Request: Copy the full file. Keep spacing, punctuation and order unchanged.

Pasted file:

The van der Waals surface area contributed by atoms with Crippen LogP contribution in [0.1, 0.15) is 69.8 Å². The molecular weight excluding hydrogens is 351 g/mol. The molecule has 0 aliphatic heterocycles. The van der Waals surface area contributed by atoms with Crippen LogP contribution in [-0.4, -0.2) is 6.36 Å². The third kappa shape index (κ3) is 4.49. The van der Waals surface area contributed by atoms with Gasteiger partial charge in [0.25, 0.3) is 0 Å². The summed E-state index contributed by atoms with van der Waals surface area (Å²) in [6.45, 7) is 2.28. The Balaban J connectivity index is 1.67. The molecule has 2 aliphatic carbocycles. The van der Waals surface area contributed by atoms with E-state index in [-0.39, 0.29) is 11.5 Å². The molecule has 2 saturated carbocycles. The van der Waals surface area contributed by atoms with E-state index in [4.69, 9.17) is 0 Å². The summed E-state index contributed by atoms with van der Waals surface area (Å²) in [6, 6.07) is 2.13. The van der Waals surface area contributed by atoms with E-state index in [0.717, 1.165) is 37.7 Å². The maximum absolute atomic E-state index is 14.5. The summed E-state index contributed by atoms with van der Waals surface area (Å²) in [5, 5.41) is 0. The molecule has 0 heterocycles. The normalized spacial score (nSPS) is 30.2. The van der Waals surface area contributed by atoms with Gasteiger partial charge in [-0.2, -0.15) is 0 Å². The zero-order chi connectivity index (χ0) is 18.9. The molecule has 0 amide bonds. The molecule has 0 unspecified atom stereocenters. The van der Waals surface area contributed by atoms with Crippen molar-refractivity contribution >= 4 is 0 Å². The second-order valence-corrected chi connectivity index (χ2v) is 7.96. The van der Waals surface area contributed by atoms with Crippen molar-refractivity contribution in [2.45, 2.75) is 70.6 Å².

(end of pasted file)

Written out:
The van der Waals surface area contributed by atoms with Crippen LogP contribution in [0.1, 0.15) is 69.8 Å². The molecular weight excluding hydrogens is 351 g/mol. The molecule has 0 aliphatic heterocycles. The van der Waals surface area contributed by atoms with Crippen LogP contribution in [-0.4, -0.2) is 6.36 Å². The third kappa shape index (κ3) is 4.49. The van der Waals surface area contributed by atoms with Gasteiger partial charge in [0.25, 0.3) is 0 Å². The summed E-state index contributed by atoms with van der Waals surface area (Å²) in [6.45, 7) is 2.28. The Balaban J connectivity index is 1.67. The molecule has 2 aliphatic carbocycles. The van der Waals surface area contributed by atoms with E-state index in [-0.39, 0.29) is 11.5 Å². The molecule has 2 saturated carbocycles. The van der Waals surface area contributed by atoms with E-state index in [4.69, 9.17) is 0 Å². The summed E-state index contributed by atoms with van der Waals surface area (Å²) in [6, 6.07) is 2.13. The van der Waals surface area contributed by atoms with E-state index in [0.717, 1.165) is 37.7 Å². The maximum absolute atomic E-state index is 14.5. The summed E-state index contributed by atoms with van der Waals surface area (Å²) in [5, 5.41) is 0. The molecule has 0 heterocycles. The normalized spacial score (nSPS) is 30.2. The van der Waals surface area contributed by atoms with Gasteiger partial charge in [-0.2, -0.15) is 0 Å². The zero-order chi connectivity index (χ0) is 18.9. The molecule has 0 amide bonds. The molecule has 0 unspecified atom stereocenters. The van der Waals surface area contributed by atoms with Crippen molar-refractivity contribution >= 4 is 0 Å². The second-order valence-corrected chi connectivity index (χ2v) is 7.96. The van der Waals surface area contributed by atoms with Crippen molar-refractivity contribution in [2.45, 2.75) is 70.6 Å².